Five European companies are financing that pipeline; two German, one Austrian, one French, and the Anglo-Dutch Shell oil company.  The sanctions Bill passed by the US Senate includes a paragraph that threatens to penalize European companies (and individuals) that involve energy export/import programs with Russia. That includes the Nord Stream 2 project.

The American action is a thinly disguised attempt to force the Europeans to buy the much more expensive (among other disadvantages) US liquefied natural gas.  It is not a coincidence that US oil and gas companies contributed $50 million to Trump’s election campaign.

What the American action did however was to elicit an unprecedentedly blunt condemnation from both the Germans and the Austrians.  In a joint statement released on 15 June 2017 the German and Austrian Foreign Ministers said that the measure brings a “completely new and entirely negative quality to US-European relations.” 

The statement went on to say that they “cannot accept the threat of extra-territorial sanctions against European companies that participate in the expansion of European energy supplies,” and that further, “the US action “violates international law.”  The statement went on to directly accuse Washington of using the sanctions to squeeze Russian gas supplies out of Europe in favour of US energy exports.

Such US policies are not new.  The use of sanctions, political pressure, military blackmail and other measures were used to undermine Brandt’s moves to normalization of relations with Russia and Eastern Europe.  The Americans consistently undermined Chancellor Helmut Kohl’s “Haus Europa” (European House) policy that followed the reunification of Germany in 1989 and the Federal Republic of Germany – USSR Agreement on Economic Cooperation signed in 1978.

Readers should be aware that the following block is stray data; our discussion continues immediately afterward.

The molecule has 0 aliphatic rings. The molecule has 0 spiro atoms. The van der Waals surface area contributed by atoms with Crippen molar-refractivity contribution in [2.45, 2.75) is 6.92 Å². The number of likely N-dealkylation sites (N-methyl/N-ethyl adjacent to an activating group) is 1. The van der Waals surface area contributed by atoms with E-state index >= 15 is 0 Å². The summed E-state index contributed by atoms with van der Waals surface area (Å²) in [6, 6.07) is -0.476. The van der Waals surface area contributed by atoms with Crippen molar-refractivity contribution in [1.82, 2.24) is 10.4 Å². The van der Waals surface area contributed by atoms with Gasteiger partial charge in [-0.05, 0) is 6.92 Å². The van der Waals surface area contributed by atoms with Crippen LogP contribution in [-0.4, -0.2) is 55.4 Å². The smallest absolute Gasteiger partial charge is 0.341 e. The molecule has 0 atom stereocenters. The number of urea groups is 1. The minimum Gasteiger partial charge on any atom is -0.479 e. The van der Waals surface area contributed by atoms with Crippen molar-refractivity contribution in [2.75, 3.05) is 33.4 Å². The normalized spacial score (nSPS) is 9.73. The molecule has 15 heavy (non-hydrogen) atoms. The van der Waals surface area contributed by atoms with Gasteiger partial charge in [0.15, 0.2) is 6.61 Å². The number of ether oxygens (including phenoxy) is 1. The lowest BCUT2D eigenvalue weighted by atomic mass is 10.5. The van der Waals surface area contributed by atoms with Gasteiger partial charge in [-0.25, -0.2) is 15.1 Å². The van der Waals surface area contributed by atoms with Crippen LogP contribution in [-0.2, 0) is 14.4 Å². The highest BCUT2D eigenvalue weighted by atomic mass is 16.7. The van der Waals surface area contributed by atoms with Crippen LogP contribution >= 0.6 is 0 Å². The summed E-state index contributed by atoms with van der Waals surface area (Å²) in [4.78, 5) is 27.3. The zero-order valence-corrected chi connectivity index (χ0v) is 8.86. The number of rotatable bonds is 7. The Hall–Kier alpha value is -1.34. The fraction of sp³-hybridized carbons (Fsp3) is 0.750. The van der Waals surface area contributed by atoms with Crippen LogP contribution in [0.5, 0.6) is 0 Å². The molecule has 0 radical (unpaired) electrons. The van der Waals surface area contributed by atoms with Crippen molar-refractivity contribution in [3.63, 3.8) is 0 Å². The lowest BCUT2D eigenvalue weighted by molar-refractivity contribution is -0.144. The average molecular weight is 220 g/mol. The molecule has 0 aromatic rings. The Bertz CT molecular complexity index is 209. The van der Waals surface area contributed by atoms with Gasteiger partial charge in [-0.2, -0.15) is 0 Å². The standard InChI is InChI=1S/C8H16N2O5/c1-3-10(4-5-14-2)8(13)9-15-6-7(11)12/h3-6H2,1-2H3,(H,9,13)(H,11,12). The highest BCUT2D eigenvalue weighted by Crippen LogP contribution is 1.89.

That latter agreement included facilitating the supply of gas in a transportation triangle involving Russia, Iran and Germany.   One of the principal architects of that opposition was the late Zbigniew Brzezinski.  When one looks at current US foreign policy, it is nothing if not consistent in its format.

The latest US sanctions Bill will encourage Germany in extending the modern Ostpolitik policy all the way east to Beijing.  According to figures released in February 2017, China overtook both the US and France as Germany’s most important trading partner.

By the end of 2016 China had approved a total of 9394 German investment projects in China worth more than $28 billion.

German Chancellor Merkel now visits China on an annual basis and President Xi is similarly a regular visitor to Germany.  At the recent G20 summit hosted by Merkel in Hamburg, the official group picture was symbolically significant.  Front and centre standing together were Xi, Putin and Merkel, while US President Trump was off to the far side.

It would appear that Germany is now flexing its political muscle to match its economic might. The G20 meeting, the US sanctions, and Germany’s increasing involvement in the BRI, including the European Central Bank converting for the first time 500 million of its Euro reserves to Yuan in June 2017, strongly suggest that Germany recognises that a fundamental shift in the economic, political and military balance of power to the east is occurring.

Germany’s modern Ostpolitik is clearly intending to be part of and benefit from, that fundamental shift.


James O’Neill is barrister at law and a geopolitical analyst.  He may be contacted at joneill (at) qldbar.asn.au